DB HOF NO. 33
The making of Katatonia’s “Brave Murder Day”
released: July 1996
Katatonia’s initial incarnation as a black doom outfit—replete with corpsepaint, weapons, stage names like Lord Seth and Blackheim, and song titles “Without God” and “Palace of Frost”—probably caught as many Darkthrone acolytes off guard as it did followers of England’s doom metal “big three.” Yet for Katatonia’s debut album, 1993’s Dance of December Souls, the Stockholm-based outfit unmasked, altered the stage names (Lord Seth transformed into Lord J. Renkse), and discovered a profound love of Joy Division and the Cure. It was the start of something great. Or, at least that’s what we thought. A year later, disagreements between Renkse and Blackheim (a.k.a. Anders Nyström) forced Katatonia into a two-year holding pattern, and the brawling duo splintered off into other music pursuits, namely October Tide and Diabolical Masquerade.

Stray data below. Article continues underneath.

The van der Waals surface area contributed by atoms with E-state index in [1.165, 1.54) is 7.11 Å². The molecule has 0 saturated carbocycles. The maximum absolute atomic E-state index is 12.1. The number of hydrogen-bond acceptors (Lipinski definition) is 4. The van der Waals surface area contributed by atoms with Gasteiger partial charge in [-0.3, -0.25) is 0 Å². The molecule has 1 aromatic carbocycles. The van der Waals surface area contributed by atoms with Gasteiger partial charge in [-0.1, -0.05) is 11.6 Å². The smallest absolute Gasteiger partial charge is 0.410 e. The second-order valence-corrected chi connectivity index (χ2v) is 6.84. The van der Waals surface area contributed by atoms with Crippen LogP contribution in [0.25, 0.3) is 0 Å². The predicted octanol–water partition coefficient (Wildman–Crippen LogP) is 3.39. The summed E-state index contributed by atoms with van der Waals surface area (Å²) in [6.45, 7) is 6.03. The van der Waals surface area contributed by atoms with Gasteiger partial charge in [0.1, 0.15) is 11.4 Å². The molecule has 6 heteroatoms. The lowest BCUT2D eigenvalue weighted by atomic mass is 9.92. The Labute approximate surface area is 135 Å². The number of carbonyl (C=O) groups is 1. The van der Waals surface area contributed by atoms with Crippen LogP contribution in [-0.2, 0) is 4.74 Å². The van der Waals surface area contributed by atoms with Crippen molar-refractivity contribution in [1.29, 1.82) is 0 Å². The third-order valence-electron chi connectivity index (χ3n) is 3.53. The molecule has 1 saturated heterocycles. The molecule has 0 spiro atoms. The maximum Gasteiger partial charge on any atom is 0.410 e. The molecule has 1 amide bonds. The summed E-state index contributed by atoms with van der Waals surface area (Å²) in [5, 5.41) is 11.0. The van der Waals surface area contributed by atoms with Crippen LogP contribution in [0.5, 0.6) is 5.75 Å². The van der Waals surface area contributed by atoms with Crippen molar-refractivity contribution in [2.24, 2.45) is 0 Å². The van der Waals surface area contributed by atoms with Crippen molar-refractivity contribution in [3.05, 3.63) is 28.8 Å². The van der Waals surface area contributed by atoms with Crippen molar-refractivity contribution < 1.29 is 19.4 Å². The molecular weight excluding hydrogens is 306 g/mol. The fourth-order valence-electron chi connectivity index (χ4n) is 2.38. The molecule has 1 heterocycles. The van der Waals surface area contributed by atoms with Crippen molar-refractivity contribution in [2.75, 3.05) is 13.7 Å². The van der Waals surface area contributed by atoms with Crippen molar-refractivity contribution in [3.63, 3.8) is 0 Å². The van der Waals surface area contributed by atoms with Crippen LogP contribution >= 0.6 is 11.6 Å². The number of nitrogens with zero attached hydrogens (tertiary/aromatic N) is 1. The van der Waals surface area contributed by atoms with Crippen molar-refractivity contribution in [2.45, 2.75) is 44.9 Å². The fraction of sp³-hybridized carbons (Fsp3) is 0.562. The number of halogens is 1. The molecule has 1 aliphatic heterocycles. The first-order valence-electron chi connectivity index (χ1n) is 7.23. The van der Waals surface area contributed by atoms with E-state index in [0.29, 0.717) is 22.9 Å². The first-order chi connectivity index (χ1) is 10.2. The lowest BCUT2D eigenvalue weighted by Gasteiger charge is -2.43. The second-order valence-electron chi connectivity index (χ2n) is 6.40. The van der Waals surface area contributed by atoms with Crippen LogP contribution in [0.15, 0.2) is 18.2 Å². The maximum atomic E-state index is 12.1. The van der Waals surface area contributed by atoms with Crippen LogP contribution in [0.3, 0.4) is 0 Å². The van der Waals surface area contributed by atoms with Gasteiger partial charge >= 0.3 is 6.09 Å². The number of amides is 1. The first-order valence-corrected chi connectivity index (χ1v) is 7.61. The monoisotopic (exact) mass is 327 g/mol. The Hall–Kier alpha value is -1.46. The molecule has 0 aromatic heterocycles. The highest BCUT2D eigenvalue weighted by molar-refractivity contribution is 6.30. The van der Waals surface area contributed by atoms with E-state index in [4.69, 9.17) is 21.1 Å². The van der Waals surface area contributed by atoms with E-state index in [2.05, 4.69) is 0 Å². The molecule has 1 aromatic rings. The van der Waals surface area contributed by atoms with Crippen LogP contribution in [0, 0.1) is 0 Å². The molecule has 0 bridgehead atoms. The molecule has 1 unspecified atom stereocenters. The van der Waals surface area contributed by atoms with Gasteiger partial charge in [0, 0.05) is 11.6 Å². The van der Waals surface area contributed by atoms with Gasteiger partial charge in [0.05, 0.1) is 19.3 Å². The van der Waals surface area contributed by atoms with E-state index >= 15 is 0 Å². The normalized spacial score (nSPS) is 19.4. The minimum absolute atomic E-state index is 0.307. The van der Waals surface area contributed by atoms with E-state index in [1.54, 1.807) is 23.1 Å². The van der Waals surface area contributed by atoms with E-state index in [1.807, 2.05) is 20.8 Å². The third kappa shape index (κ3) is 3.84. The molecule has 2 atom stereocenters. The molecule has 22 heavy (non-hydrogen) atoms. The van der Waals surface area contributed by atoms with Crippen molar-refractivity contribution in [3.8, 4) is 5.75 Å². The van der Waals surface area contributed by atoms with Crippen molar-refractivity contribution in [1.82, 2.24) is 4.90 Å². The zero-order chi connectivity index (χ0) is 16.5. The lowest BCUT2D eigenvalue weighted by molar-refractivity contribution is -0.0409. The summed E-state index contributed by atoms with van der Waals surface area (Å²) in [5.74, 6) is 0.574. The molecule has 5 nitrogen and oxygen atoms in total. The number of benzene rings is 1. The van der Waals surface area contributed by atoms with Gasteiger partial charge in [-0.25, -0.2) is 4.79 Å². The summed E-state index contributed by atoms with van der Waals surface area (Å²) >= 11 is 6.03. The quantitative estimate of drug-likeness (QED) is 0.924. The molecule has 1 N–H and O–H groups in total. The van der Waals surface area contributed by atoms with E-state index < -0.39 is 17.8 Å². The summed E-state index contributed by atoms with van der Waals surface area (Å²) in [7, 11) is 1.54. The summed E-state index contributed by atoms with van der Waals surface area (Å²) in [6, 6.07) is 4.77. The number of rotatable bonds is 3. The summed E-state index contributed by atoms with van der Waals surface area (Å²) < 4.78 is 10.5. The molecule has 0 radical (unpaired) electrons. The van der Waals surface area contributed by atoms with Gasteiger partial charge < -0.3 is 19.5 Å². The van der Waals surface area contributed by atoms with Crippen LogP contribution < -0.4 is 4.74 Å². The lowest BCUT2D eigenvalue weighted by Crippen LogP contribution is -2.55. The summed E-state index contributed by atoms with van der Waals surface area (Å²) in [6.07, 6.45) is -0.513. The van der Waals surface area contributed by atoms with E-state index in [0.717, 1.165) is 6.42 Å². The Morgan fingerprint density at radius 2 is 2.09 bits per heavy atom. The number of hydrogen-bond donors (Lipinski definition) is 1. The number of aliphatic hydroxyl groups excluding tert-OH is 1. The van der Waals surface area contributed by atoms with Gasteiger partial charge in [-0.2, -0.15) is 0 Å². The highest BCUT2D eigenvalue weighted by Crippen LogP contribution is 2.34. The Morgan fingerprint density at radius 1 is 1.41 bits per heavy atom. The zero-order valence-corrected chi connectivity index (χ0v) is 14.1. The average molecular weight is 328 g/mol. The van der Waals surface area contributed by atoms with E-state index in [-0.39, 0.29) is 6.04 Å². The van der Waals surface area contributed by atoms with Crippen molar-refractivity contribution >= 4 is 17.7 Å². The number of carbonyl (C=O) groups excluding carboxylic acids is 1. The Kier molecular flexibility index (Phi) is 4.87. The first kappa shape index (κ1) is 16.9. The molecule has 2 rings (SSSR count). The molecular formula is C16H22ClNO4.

By the time death metal—the atmospheric, doom-laden and frilly type—rolled into 1996, stripping down to the most basic of elements was entirely a foreign concept. Everything was orchestrally and conceptually grandiose. The sky was the limit, but bands were reaching for the stars. It had to end. Well, it never did (Nightwish’s studio bill for Dark Passion Play is reportedly over $680,000), but that same year Katatonia envisioned, created and released the antithesis. Disharmonic and bereft of symphonic glitz, Brave Murder Day instead relied on a driving, no-frills 4/4 beat, a wall of shoegazer-style guitars with desolate, wind-swept lead playing, and the disquieting roar of Opeth frontman Mikeal Åkerfeldt. It’s shockingly simple and haunting all the same. Though few appreciated or understood—even longtime producer Dan Swanö thought it unsatisfactory—Brave Murder Day’s austere approach, songs like “Brave,” “Day,” “Rainroom” and “Endtime” were as daring as they were influential. In fact, Katatonia was the first to marry metal and shoegaze. Though the Swedes would successfully reassign Renkse to the vocalist role, replacing Åkerfeldt, on every full-length since then, it’s Brave Murder Day where Katatonia—like Hall of Famers Paradise Lost, My Dying Bride and Cathedral—blazed a new trail while the rest of metaldom stood and scratched its collective head.
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